After Emma's Nose he has only a few weeks to prepare for an even greater challenge as Macbeth in Zen Zen Zo's MacBeth: As Told by The Weird Sisters, which opens at the Optus Playhouse next month.

In September, he goes back to La Boite for the world premiere of My Love Had A Black Speed Stripe, a book by Henry Williams which has been adapted for the stage by Gilfedder's wife, Brenna Lee-Cooney.

Gilfedder will play the lead role of Ron the revhead who is obsessed with his Monaro.

"The first line is 'Love me, love my Holden' ," says Gilfedder, who is looking forward to showing off a comic side that is often hidden under a mantle of nervous intensity.

Gilfedder's dramatic independence is legend in the Brisbane theatre scene—for instance, he rarely auditions for a role. Even as a theatrical freshman Gilfedder showed signs of rebellion against the norm, telling one interviewer in 1988 that television "encourages anti-social and inactive behaviour" and that he wasn't interested in being on TV or in film.

In the same interview he spoke of his dream to create a theatrical style unique to Brisbane. For much of the 1990s he tried to make his dream a reality. He was lost to the spotlight as he and his wife struggled to shape their own theatrical world by forming two companies, Fractal Theatre and Mog Roith.

These twin companies reflected the pair's interest in Gaelic music and mythology and an intensely pure kind of theatre.

"I never went to acting school," says Gilfedder, "so my perspective on theatre is from the realm of the value of ideas, the passion for ideas and the passion for perspectives and an interest in theatre as an art form. That is why I have no money whatsoever."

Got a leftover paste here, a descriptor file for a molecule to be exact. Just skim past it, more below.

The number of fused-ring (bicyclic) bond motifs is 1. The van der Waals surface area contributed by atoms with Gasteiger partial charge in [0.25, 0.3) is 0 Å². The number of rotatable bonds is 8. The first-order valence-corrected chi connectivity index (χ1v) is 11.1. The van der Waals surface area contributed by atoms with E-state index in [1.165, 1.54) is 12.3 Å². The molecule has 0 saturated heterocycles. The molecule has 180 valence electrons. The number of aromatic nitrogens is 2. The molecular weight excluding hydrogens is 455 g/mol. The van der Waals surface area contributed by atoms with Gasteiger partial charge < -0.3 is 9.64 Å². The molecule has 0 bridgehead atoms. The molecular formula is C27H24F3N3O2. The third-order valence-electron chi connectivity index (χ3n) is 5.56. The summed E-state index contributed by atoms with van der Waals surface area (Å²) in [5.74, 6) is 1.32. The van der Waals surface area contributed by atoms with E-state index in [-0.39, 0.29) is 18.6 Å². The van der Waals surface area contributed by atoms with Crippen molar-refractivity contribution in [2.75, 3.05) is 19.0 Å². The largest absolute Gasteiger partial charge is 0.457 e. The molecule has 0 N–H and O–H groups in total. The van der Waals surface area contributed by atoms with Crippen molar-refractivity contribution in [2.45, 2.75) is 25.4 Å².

This dedication to these projects won a cult following and critical acclaim—in 2000 Cooney won a Matilda Award for her direction of Dracula and Decadence. Gilfedder also won his third Matilda (he was an inaugural Matilda Award winner in 1988) for his portrayal of Van Helsing in Dracula.

But this faith in their art came at a cost. When he received the award in 2000, Gilfedder said: "It is such a stress, the constant struggle to be able to get something up and sitting on a stage."

That stress led to difficulties in other areas of his career. Mee, who first worked with Gilfedder in the early 1980s in Brisbane at the now defunct TN theatre company, says the "last couple of years have been artistically extraordinarily difficult for Eugene".

Gilfedder is the first to admit it has been a struggle but, typically, he remains determined to live his own life. For example, he and Brenna have decided to educate their two children at home. He says he is "sick of utilitarian approaches to education".

"I think that the education of the mind and the cultivation of the mind is not necessarily possible in a funnelled, career-driven, inform-yourself environment," he says.